import pandas as pd       # import Python Pandas Data Analysis library
import subprocess        # import Subprocess module for spawning processes 
import os             # import OS module for operating system interfaces
	

Input and output files definition

Declaration of directories and filenames, relative to the program location, in this case, it's in the main anonymization project folder.


config_excel_file  = 'configs/sample_source.xlsx'
config_csv_file   = 'configs/sample_source.csv'
source_file  = 'data/source/addresses.csv'
anon_file      = 'data/anon/addresses.csv'
output_excel = 'py_anon_blog_data.xlsx'
	

Reading files into the DataFrames

pd.read creates a dataframe from the chosen file (type). Parameters can define plenty of options like delimiters, column lists, sheet names, etc.


config = pd.read_excel(config_excel_file, sheet_name='anon', encoding="utf-8")
source = pd.read_csv(source_file, sep=';', usecols = ['addr_id', 'addr_type_code
anon   = pd.read_csv(anon_file, sep=';',   usecols = ['addr_id', 'addr_type_code'
	

Function: changing anonymization types

source.loc[3].at[‘city’] identifies the value of the anon_type column on 4th row (counting from 0) and if it equals RANDOM it changes the value to MASK_LEFT(4). These two values can be changed to any of the available EVLTool anonymization functions. Then the config DataFrame is exported to sample_source.csv file.


def change_config():
	if config.loc[3].at['anon_type'] == 'RANDOM':
		config.at[3,'anon_type'] = 'MASK_LEFT(4)'
		config.at[3,'description'] = 'Changed to MASK_LEFT(4) by Python'
# export the excel configuration file to csv configuration file
		config.to_csv(config_csv_file, sep = ';', index = False)  
		print('Changed anon function of the city entity from RANDOM to MASK_LEFT(4)')
	

Function: running EVL job

Construct the evl anonymization job command and call it via bash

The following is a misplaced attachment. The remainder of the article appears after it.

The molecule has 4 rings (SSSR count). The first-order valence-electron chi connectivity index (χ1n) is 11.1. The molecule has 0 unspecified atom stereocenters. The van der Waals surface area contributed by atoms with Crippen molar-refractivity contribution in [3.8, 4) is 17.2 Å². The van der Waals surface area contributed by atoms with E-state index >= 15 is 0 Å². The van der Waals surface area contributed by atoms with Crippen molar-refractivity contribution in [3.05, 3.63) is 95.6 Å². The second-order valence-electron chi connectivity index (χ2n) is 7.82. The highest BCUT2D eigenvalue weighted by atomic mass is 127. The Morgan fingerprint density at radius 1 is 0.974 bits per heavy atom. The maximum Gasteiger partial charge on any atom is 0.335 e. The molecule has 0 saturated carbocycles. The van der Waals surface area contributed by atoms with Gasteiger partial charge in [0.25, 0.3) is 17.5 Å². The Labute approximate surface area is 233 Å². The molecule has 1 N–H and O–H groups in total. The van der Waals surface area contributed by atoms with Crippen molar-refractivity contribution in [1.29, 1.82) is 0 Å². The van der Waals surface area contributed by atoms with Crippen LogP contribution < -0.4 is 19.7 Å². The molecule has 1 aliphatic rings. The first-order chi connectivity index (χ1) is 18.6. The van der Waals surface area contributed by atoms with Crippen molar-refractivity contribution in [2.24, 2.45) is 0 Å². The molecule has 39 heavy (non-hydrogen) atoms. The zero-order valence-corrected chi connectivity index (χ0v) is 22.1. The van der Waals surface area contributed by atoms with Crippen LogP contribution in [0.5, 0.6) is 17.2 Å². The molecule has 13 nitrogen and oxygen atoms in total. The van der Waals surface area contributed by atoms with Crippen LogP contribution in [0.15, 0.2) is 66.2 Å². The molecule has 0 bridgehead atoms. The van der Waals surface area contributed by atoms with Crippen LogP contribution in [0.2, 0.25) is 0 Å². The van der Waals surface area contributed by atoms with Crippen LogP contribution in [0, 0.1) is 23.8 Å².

def change_config():
    if config.loc[3].at['anon_type'] == 'RANDOM':
        config.at[3,'anon_type'] = 'MASK_LEFT(4)'
        config.at[3,'description'] = 'Changed to MASK_LEFT(4) by Python'
# export the excel configuration file to csv configuration file
        config.to_csv(config_csv_file, sep = ';', index = False)  
print('Changed anon function of the city entity from RANDOM to MASK_LEFT(4)')
	

Function: comparing original and anonymized data

Comparing original (source) city and anonymized (anon) city for all rows. source.loc[i].at[‘city’] contains the value of the cell in the row i and column name ‘city’


def compare_cities():
	i = 0
	print('Compare city before and after anonymization')
	for i in range(len(source)):
			print('\t' + source.loc[i].at['city']+'\t\t\t' + anon.loc[i].at['city'])
	

Function: save DataFrames to the appropriate files


def save_files():
	print('Saving files')
	data   = source.append(anon)    # Append anonymized data below the source data
	excel = pd.ExcelWriter(output_excel, engine='xlsxwriter')
	config.to_excel(excel,'anon', index = False)
# index=True would create additional 1st column containing row numbers
	data.to_excel(excel,'data', index = False)
	excel.close()
	

Calling the functions


# Calling functions
change_config()	# Function for changing the anonymization function for 
run_evl()			# Function runs EVL Anonymization defined in the config file for 
            		# the file addresses.csv
compare_cities()	# Function for comparing values of the entity city before and after anonymization
save_files()		# Function saves dataframes into excel on 2 sheets
	

Open the excel file


print('Starting excel. Check the changes in both sheets')
start_excel = 'start excel.exe ' + output_excel
os.system(start_excel)        # Opens excel file containing new config and data
	

Whole program code


# This program shows some features mainly the Python Pandas module for working with DataFrames, 
# excel and csv files using the EVL anonymization example 
# Steps:
#    reads the excel configuration file and input csv file
#   runs the EVL Anonymization program for anonymizing input file according to the configuration
#   in the configuration file
#    creates a new excel with the configuration on 1st sheet and merged original
#   and anonymized data on the second sheet
#   opens excel for checking the result 

# Import necessary Python modules

import pandas as pd       # import Python Pandas Data Analysis library
import subprocess        # import Subprocess module for spawning processes 
import os                 # import OS module for oprating system interfaces

# Change of anonymization for entity = city (4th column, numbering starting with 0) if the current anonymization parameter is RANDOM
def change_config():
    if config.loc[3].at['anon_type'] == 'RANDOM':
        config.at[3,'anon_type'] = 'MASK_LEFT(4)'
        config.at[3,'description'] = 'Changed to MASK_LEFT(4) by Python'
# export the excel configuration file to csv configuration file